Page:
I first heard about HDR when I read about an iPhone app that took multiple photos and combined them into one for increased tonal range. When I started looking into HDR I found that there is a LOT more to it, and a lot of ways to do it. Some people have the patience to combine 9 separate exposures in Photoshop and mask each one to get the best exposed areas of each image. I really wanted to try it, but I don’t have that kind of patience.
Then I discovered software programs like Photomatix, which combine the multiple exposures for you. Then you can make adjustments for the look you want. After studying HDR technique and trying a few of these software packages, I settled on NIK HDR efex Pro. I think it is the most flexible and it is very easy to use. It has a nice big preview window so you can easily see the results when you experiment with the sliders and adjustments.
The basic idea behind HDR (High Dynamic Range) is to get a broader range of tones into your picture than would be possible with a single exposure. Digital camera sensors are more like slide film than negative film, in that they are more contrasty and less forgiving of exposure variances. Digital sensors have a limited dynamic range, from dark to light. At some point the shadows and highlights lose their detail. So the trick is to take multiple photos of the same scene, underexposing some, overexposing others, and then combine them in software to get the detail in shadows and highlights back.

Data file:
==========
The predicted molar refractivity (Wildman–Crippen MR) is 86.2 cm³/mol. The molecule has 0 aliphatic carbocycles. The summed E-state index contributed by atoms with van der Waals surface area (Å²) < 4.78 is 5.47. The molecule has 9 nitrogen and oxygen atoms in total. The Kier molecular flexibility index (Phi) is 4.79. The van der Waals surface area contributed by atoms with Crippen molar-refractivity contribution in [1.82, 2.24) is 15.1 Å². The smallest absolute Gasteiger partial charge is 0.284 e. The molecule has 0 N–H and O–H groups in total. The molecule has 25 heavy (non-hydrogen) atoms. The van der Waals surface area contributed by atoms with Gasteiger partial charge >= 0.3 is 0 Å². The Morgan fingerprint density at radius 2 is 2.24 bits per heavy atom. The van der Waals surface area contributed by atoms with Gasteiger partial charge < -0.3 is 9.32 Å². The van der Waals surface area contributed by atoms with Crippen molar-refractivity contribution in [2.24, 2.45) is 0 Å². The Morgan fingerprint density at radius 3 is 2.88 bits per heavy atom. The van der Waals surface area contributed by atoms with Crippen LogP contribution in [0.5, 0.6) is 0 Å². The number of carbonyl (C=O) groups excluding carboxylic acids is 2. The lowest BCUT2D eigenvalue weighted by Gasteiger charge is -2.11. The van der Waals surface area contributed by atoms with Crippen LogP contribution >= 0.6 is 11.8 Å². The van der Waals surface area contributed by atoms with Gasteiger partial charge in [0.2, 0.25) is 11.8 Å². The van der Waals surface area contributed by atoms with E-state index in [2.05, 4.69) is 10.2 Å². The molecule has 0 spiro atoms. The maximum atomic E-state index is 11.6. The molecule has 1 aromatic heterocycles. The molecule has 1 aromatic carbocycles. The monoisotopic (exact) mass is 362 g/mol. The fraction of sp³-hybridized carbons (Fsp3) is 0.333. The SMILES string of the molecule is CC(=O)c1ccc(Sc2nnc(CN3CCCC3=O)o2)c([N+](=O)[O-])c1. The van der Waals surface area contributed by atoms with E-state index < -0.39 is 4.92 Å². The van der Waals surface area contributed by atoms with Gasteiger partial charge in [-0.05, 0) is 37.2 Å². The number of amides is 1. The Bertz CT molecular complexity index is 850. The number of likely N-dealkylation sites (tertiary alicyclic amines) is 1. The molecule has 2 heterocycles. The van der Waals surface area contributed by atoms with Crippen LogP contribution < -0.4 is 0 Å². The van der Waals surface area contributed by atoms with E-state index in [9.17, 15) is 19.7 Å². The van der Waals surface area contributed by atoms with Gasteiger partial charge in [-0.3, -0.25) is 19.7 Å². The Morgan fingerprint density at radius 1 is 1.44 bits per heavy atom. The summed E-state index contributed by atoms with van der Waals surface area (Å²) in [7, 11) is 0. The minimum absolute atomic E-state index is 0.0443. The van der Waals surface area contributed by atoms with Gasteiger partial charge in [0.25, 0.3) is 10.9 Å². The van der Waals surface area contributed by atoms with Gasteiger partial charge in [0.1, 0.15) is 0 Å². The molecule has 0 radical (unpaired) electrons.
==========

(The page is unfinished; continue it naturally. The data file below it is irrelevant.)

Here is what a typical HDR photo looks like. The Washington State Capitol is not far from my house and I took this the other night.
I don’t particularly care for this look, but I’ve seen a lot of HDR images that have this highly stylized appearance. I prefer my photos to look more like what I saw when I was there – more realistic. But I value HDR for being able to keep the light parts of the image from blowing out and the shadows from blocking up. So this is my version of the same photo.
I used the EF 17-40mm f/4.0L lens at 17mm and set the ISO to 100. Because of the extreme wide angle, there is some distortion, like the flag poles curving inward. But I like this smoother and more natural look. I prefer shadows to be darker but still have detail.
Just for comparison, here is the n0n-compensated, non-HDR, single exposure.
This single exposure (a RAW file adjusted in Apple Aperture) is also a good picture. In fact, I’d say that it’s highly subjective at this point. Do you like the smoother, more neutral non-HDR, or the more saturated and coarsely detailed HDR? The color saturation could be adjusted after creating the HDR from the three exposures, but I like it the way it is.
If you look at the darker parts, like the lawn and fence on the right, you can see the HDR has detail that the single exposure does not. Those came from the over-exposed shot.
Here is another HDR shot of the lake down the hill from the Capitol. The longest exposure was a full 30 seconds.
I’ve read that combining more exposures with less variation between can give better results. I’ll have to try that and report in a future post. Because I have a Canon instead of a Nikon, my auto-bracketing is limited to 3 exposures at a time. So I could do (-2, -1, 0) and then shift to (0, +1, +2) and delete the extra “0” exposure to get 5 shots.
Off topic, but I have to say, compared to my old EOS 10D, the 7D is MUCH better with noise reduction on long exposures at night like this. And it has three times as many pixels on the same sized sensor, which means they must be around 1/3 the size of those on the older camera. It has an APS-C sized sensor, after all, not a full-frame sensor like the 5D or the new 6D. A larger sensor with similar resolution means that the individual “photo sites” on the sensor can be bigger and better at gathering light, but as you can see, the smaller APS-C sensor still does a great job.